As construction takes place, holes in a structure are continually being created and filled. Builders need to ensure that only designed holes remain when the structure is complete.
The presence of undesigned holes can cause what’s referred to as airflow imbalance. It can cause air to be drawn in from the outside (known as return flow) faster than it can be supplied through an HVAC system.
You’re probably familiar with examples of this from your home. If you leave a window open on a hot day when you’re running the air conditioner, the AC supply won’t be able to keep up with the hot air coming in from outside. This hot air replaces it as the cold air escapes. Another example is warm air — or cold air in winter — that can enter more readily through single-pane windows or a poorly insulated attic while cooled or heated air escapes.
Holes in the HVAC apparatus itself, such as in ducts, pipes, or the main duct trunk, can create the same kind of problem. That’s why it’s important to ensure that an adequate HVAC system is installed, that ventilation is adequate, and that all undesigned holes are filled to ensure maximum control of airflow.
How To Calculate Air Change Rates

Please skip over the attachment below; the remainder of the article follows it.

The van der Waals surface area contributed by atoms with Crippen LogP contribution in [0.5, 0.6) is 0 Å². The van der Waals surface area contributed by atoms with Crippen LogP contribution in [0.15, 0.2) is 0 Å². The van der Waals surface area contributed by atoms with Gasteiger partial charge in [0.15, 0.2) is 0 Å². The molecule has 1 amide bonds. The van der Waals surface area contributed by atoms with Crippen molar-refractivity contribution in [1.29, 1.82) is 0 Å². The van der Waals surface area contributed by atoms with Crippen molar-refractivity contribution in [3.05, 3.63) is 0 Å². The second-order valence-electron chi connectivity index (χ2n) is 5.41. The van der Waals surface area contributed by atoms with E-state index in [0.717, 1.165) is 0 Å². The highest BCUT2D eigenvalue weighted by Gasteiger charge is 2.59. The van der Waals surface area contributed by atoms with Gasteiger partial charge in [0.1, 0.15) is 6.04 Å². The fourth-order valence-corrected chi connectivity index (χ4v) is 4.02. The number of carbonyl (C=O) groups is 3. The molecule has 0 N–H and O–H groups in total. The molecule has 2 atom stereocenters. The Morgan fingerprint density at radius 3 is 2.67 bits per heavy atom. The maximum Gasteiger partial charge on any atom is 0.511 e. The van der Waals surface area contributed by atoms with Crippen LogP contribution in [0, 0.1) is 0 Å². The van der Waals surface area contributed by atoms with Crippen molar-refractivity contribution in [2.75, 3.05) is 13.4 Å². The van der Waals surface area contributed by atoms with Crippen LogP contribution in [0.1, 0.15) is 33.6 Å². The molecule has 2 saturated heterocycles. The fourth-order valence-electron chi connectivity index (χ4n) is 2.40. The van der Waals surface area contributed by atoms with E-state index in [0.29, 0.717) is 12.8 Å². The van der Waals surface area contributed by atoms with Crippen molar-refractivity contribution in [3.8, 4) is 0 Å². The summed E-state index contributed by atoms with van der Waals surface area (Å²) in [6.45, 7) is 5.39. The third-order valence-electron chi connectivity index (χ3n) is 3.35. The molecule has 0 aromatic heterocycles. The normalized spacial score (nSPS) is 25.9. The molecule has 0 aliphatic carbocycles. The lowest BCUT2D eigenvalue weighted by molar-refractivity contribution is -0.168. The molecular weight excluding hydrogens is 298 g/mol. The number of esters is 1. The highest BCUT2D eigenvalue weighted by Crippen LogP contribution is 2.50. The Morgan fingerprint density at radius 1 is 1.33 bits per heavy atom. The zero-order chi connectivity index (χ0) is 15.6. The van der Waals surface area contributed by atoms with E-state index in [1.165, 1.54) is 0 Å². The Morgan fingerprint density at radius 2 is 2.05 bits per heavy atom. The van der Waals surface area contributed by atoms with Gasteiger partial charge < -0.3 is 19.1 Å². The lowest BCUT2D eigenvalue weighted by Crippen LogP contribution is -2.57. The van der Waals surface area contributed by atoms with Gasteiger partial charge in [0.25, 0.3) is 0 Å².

Air change rates are calculated as air changes per hour (ACH). The formula to calculate the rate is the cubic feet of air per hour moved divided by the volume of the structure.
Cubic feet per hour is often calculated by using a blower test to measure the cubic feet per minute moved and then multiplying that rate by 60 (minutes). The volume of the structure is calculated by multiplying the building’s length by its width by its height.
The result of the calculation shows how many times, per hour, a structure can be emptied and filled with air.
How To Increase Air Change Rates
Increasing a structure’s air change rate doesn’t have to be complicated. Sometimes it’s as easy as turning on fans, such as those in a bathroom or a kitchen hood, or opening windows and doors to allow some fresh air in.